Major Topics and Concepts

 

Segment 1

  • Learn about forensic science as a field of study.
  • Discuss the history and development of the field of forensic science.
  • Examine some of the responsibilities that forensic scientists have in their work.
  • Investigate the relationship between forensic science and the criminal justice system.
  • Explore some of the specialty areas within forensic science.
  • Discover how a crime scene is secured.
  • Examine the different ways in which a crime scene is recorded.
  • Learn how forensic scientists and officers search a crime scene for evidence.
  • Investigate how evidence is collected and packaged.
  • Learn why evidence needs to be collected carefully and within legal guidelines.
  • Learn about the different types of evidence.
  • Examine the difference between individual and class characteristics and what they mean for crime investigations.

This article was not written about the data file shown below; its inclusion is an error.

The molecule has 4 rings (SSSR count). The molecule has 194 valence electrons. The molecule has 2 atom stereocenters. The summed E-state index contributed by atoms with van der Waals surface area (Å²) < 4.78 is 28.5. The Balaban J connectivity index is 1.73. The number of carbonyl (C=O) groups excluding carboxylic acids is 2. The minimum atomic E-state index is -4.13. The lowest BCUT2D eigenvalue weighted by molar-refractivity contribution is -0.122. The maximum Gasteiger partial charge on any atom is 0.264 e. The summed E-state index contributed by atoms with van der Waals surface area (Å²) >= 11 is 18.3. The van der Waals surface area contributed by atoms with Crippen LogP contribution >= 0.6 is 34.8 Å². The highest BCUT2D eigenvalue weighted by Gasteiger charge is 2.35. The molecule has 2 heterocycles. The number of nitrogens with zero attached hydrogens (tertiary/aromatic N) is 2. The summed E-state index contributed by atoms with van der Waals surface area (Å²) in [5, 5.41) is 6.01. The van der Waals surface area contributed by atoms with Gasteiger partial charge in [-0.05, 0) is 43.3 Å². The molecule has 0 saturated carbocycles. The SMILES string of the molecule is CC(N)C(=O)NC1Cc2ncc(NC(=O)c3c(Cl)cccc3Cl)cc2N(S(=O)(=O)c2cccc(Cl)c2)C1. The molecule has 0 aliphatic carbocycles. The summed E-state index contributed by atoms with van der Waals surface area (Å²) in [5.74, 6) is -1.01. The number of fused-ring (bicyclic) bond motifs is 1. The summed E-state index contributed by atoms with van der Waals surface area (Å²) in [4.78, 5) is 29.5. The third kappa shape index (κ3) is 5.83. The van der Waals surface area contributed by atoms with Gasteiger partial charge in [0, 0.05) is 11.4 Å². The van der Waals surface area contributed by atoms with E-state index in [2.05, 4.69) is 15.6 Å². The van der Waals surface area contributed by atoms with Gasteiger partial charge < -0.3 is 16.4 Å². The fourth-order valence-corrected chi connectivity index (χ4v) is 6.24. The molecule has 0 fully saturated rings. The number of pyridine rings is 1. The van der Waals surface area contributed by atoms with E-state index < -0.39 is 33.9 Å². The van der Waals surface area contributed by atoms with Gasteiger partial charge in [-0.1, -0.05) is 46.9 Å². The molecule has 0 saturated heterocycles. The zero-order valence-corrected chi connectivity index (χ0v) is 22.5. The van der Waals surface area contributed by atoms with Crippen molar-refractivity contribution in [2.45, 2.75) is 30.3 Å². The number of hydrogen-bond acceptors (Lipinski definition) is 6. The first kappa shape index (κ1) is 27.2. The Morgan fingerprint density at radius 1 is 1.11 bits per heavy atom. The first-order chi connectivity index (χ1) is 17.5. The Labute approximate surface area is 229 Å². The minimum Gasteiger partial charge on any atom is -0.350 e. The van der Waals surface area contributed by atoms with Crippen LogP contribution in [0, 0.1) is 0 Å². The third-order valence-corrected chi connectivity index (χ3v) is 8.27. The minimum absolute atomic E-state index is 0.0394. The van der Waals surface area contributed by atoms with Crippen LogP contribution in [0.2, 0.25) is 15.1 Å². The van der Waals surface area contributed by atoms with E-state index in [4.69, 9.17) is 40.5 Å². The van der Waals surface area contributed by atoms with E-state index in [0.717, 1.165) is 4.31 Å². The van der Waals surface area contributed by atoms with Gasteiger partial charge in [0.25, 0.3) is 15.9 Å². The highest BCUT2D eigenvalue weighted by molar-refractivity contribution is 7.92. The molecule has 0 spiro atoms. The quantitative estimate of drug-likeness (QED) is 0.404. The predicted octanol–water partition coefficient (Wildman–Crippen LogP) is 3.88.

• Discuss how physical and chemical properties help forensic scientists compare samples.
  • Investigate glass fragments and soil as physical evidence and what they can tell forensic scientists about a crime.
  • Discuss how impressions, like footprints and tire tracks, are collected and analyzed.
  • Learn about the physical structures of hair, blood, and fingerprints.
  • Discuss how DNA can be found in hair collected from crime scenes.
  • Investigate how stains are tested to determine if they are blood and if they are human blood.
  • Learn about the different types of fingerprints.
  • Examine how fingerprints are discovered and collected at a crime scene.